While Papa completed his chores, Kaleb played in the dust and muck where cattle roam.
Our five-year-old grandson was “helping” his grandfather work in the barn and cattle lot. He prowled. He sat. He dug. He threw dirt into the air. He immersed himself in the filth and fun of living on a farm.
Later, Kaleb’s great-grandma invited him to visit. Papa said he could go but warned her Kaleb might need to clean up first. She failed to heed his warning.
After a great time of playing, hugging, and snacking in the house, Kaleb returned to Papa, and great-grandma lay down for a nap. As soon as her eyes closed, her nose began to twitch. What is that smell? she wondered. Looking around and sniffing again, she realized her little stinker had left some of his barnyard aroma behind.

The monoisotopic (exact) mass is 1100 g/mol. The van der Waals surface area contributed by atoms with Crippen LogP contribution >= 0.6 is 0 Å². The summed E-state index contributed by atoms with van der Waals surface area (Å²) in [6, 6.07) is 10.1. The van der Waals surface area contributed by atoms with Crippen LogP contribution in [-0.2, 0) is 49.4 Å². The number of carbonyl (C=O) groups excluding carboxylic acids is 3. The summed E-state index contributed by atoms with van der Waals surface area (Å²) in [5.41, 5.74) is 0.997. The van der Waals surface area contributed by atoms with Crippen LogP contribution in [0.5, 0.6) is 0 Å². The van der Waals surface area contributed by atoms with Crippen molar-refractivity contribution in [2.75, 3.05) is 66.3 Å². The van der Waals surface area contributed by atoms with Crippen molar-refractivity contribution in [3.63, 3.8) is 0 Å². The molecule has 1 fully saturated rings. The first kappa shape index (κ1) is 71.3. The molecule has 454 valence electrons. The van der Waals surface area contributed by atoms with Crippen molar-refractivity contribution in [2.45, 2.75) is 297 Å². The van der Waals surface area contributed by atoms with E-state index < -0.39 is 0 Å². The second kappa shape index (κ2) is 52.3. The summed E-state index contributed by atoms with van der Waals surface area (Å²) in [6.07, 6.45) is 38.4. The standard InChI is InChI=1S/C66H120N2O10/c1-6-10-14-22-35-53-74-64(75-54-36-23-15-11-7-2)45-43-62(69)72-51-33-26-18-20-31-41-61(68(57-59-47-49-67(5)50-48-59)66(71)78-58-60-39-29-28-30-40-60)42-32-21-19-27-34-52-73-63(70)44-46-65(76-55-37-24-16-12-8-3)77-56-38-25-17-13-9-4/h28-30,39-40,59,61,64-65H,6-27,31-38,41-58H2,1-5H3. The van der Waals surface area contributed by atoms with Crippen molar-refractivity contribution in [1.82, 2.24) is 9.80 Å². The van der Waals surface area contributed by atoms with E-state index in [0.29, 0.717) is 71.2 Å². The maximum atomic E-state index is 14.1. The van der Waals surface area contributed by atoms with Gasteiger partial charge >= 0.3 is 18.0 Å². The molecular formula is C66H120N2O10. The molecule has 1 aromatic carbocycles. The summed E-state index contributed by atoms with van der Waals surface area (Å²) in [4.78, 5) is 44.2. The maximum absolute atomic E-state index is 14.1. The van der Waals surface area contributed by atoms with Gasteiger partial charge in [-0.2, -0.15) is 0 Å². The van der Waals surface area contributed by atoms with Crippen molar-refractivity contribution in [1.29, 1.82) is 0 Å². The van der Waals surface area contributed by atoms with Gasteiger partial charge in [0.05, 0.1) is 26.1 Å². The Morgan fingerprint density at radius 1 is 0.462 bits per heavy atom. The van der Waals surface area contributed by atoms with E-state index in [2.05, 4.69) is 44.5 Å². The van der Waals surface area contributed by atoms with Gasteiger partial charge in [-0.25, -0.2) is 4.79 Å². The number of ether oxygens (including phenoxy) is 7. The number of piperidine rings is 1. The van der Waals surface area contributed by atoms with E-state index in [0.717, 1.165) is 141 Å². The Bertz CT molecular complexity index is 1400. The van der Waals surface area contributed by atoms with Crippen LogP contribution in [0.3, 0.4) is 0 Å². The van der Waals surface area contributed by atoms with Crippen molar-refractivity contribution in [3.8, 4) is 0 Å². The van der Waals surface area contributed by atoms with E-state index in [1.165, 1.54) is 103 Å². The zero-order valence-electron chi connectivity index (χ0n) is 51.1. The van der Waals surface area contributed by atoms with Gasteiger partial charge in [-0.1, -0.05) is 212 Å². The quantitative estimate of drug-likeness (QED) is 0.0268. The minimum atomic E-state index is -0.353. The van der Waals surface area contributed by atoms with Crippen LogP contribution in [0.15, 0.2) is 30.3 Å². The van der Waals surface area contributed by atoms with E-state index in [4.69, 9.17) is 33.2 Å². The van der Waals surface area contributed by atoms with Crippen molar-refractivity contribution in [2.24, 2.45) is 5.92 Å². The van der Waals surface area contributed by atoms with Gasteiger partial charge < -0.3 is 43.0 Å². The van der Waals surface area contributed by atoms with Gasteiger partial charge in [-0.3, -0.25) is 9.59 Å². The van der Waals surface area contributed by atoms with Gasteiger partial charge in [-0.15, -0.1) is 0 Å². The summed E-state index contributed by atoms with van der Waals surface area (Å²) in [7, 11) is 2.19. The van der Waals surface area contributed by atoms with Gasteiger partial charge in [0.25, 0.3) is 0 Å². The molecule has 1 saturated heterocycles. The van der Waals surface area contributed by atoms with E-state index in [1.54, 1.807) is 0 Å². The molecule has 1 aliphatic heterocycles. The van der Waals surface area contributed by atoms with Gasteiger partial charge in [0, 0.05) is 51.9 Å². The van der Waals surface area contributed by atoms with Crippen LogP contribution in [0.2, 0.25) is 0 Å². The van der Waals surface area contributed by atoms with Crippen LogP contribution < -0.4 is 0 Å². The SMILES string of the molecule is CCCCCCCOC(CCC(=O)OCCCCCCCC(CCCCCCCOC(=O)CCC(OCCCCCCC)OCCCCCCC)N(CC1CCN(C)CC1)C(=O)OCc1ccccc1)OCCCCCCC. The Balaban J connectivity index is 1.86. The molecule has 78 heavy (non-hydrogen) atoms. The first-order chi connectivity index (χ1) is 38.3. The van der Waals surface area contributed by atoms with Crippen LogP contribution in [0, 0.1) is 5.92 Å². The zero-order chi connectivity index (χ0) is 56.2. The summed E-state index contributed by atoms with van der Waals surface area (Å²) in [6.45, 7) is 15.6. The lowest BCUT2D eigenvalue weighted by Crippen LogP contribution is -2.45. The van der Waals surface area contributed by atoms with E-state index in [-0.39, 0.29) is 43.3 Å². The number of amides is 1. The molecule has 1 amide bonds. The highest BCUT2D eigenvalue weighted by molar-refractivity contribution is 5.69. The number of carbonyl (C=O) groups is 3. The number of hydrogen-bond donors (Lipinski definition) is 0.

Great-grandma did not prowl in the barnyard. She did not sit or dig in it. She did not throw dirt in the air or play in the dust or muck in any way. Yet Kaleb’s odor clung to her. By brushing against his dirt and acquiring a bit of his residue, his smell became hers.
We can do the same with sin. We may not immerse ourselves in evil, but we brush up against it occasionally. We try just a little, thinking no one will notice and no harm will be done. But our moral lapses leave us with sin’s foul odor.
Adults tell children to be careful where they go and what they do. We need to heed our own warning and ask our heavenly Father to cleanse us completely and to guard us against anything that deters us from accomplishing His perfect will.
Avoid every scent of sin. Let your life be a sweet smelling offering to God.
(Photo courtesy of pixabay.)
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